So here is an update on what's going on and my progress. Just after I typed a few words for this post, I had taken a look for the first time the date of the previous post, and I have to say, it's quite surprising how much (how little) I've had done over the course of a week. Without any deadlines for this project or even a practical purpose for making it other than as a means for self-improvement or honing of programming technique, I find I'm unintentionally relegating the task to casual hobby status instead of seriously pouring my time into it day and night like others do. I wish I could breathe code like those who manage 8-10 hours a day in front of their text editors, but quite frankly, I just can't. At least not right now, not in this environment, o' summer of '13.

I could go at length describing the list of things working against me, like the unwillingness to stay indoors and sober after 10 till curfew virtually every night of each week, like the two month long summer class on multi-variable calculus (even with the open note exams pretty much obliterating the need to study), like the endless distractions afforded by my reddit and netflix apps, like when I wake up at two in the afternoon and through sheer otherworldy willpower manage my body in front of my computer at four, get to thinking about actual programming after half an hour managing my music playlist and getting the eight tabs I have open on Firefox to close, only to realize that I'd have to hit the gym pretty soon, plus cook and eat which of course takes up more time, and then it'd be late enough to go over to my buddy's and smoke up a bit and chill.

But in the end, I would be whining a little too much.

Change. Progress. Improvement. All things in good time, right? It is always a continual battle to stay positive, to stay convinced that you are slowly moving up through the levels to a higher position and towards a better mindset, when there is very little to show for it. Programming is a tremendously complex subject. My experience includes just that one jagged tip of an ice pebble among thousands of other pebbles on the tip of the iceberg. I haven't even begun to understand how the build process goes for Java compiling since IDE's abstract that entire process out. There's an entire field behind server-side programming, and then maybe another equally sized field on the front-end side. There are schools devoted to game programming itself. Then there are design patterns and paradigms like object-oriented and functional programming. Books have been written on data structures and algorithms and in about twelve days I'll be sitting in a lecture starting my first formal lesson on them.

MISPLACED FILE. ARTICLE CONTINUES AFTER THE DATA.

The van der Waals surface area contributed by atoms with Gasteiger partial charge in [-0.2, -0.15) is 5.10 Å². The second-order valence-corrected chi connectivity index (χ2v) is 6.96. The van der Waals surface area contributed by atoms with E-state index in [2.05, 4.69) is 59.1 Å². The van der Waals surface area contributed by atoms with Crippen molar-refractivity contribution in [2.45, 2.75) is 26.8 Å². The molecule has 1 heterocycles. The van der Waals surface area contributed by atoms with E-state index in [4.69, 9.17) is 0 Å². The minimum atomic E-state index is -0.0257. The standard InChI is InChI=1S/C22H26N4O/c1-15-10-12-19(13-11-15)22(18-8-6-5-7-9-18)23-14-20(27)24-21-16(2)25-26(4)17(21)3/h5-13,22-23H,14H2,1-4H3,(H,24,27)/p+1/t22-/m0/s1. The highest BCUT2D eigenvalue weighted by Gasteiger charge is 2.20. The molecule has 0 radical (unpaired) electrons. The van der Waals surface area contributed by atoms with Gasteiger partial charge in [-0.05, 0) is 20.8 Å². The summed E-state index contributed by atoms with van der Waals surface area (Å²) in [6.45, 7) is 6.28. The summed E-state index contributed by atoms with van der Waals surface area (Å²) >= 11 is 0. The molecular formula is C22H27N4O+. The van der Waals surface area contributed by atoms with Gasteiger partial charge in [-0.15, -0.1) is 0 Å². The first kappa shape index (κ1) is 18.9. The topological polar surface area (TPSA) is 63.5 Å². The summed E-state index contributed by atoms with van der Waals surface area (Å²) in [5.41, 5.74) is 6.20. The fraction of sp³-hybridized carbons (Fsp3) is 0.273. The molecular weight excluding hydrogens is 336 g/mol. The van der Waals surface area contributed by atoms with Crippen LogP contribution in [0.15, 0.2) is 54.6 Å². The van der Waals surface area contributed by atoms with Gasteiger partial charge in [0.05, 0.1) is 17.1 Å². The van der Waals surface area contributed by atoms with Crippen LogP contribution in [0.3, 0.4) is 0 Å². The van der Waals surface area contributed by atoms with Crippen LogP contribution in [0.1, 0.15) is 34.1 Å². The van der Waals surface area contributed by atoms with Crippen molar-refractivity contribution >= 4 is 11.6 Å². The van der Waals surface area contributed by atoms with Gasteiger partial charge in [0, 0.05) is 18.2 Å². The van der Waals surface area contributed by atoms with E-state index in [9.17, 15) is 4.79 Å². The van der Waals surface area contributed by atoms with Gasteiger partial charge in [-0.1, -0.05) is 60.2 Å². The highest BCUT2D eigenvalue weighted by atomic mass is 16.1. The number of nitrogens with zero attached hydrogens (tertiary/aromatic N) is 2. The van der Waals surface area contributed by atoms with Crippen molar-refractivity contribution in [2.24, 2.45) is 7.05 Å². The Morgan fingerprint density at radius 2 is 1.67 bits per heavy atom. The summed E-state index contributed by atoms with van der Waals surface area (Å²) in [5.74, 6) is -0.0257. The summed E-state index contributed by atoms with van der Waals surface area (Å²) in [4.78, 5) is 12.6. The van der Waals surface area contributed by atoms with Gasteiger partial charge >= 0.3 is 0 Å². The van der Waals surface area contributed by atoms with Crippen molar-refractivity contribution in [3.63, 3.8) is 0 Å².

...and here I am, barely starting to understand the hows and whys of the IDE I'm using to write a trivial casino game that has taken all summer, that isn't trying to reinvent any wheels or anything, that uses these simple, little text boxes instead of actual pictures of cards to display the action.

As I've said before, tomorrow is going to be here. It's become sort of like my daily mantra in the past year. And the only way I'll ever get it to come is to put in the work. Change and progress should always be turning its own cogs, even if it is from the smallest things. But my uncertainty with this, ultimately, is just how much is good enough? Or am I always putting in just “good enough,” because honestly, that's how I'd been wired to work my entire life.